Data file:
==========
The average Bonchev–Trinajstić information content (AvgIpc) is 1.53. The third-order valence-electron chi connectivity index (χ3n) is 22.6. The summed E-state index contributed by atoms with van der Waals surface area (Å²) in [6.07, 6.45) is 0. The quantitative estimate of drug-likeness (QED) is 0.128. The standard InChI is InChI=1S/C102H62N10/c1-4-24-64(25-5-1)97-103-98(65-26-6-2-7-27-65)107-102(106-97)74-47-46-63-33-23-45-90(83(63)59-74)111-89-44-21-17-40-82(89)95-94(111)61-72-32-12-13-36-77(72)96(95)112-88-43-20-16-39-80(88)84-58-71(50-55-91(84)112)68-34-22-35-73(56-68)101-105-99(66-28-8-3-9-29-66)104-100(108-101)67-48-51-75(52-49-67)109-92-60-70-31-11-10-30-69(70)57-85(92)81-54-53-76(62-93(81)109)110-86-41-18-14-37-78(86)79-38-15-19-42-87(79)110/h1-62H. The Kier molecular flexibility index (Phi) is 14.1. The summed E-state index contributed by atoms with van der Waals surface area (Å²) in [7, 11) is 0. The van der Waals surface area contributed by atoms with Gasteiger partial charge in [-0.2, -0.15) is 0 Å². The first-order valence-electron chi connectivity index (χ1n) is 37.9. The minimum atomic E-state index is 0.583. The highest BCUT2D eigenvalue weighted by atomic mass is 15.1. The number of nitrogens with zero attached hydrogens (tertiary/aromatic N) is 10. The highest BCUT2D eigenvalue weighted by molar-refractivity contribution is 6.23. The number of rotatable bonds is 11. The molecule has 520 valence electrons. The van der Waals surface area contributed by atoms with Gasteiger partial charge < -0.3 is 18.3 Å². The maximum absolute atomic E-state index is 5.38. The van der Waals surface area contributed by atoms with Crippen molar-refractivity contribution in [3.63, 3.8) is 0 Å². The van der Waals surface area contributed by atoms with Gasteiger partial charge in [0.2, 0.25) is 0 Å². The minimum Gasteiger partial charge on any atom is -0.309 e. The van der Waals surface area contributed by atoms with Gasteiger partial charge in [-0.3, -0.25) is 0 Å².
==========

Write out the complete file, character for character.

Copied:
The average Bonchev–Trinajstić information content (AvgIpc) is 1.53. The third-order valence-electron chi connectivity index (χ3n) is 22.6. The summed E-state index contributed by atoms with van der Waals surface area (Å²) in [6.07, 6.45) is 0. The quantitative estimate of drug-likeness (QED) is 0.128. The standard InChI is InChI=1S/C102H62N10/c1-4-24-64(25-5-1)97-103-98(65-26-6-2-7-27-65)107-102(106-97)74-47-46-63-33-23-45-90(83(63)59-74)111-89-44-21-17-40-82(89)95-94(111)61-72-32-12-13-36-77(72)96(95)112-88-43-20-16-39-80(88)84-58-71(50-55-91(84)112)68-34-22-35-73(56-68)101-105-99(66-28-8-3-9-29-66)104-100(108-101)67-48-51-75(52-49-67)109-92-60-70-31-11-10-30-69(70)57-85(92)81-54-53-76(62-93(81)109)110-86-41-18-14-37-78(86)79-38-15-19-42-87(79)110/h1-62H. The Kier molecular flexibility index (Phi) is 14.1. The summed E-state index contributed by atoms with van der Waals surface area (Å²) in [7, 11) is 0. The van der Waals surface area contributed by atoms with Gasteiger partial charge in [-0.2, -0.15) is 0 Å². The first-order valence-electron chi connectivity index (χ1n) is 37.9. The minimum atomic E-state index is 0.583. The highest BCUT2D eigenvalue weighted by atomic mass is 15.1. The number of nitrogens with zero attached hydrogens (tertiary/aromatic N) is 10. The highest BCUT2D eigenvalue weighted by molar-refractivity contribution is 6.23. The number of rotatable bonds is 11. The molecule has 520 valence electrons. The van der Waals surface area contributed by atoms with Gasteiger partial charge < -0.3 is 18.3 Å². The maximum absolute atomic E-state index is 5.38. The van der Waals surface area contributed by atoms with Crippen molar-refractivity contribution in [3.63, 3.8) is 0 Å². The van der Waals surface area contributed by atoms with Gasteiger partial charge in [0.2, 0.25) is 0 Å². The minimum Gasteiger partial charge on any atom is -0.309 e. The van der Waals surface area contributed by atoms with Gasteiger partial charge in [-0.3, -0.25) is 0 Å².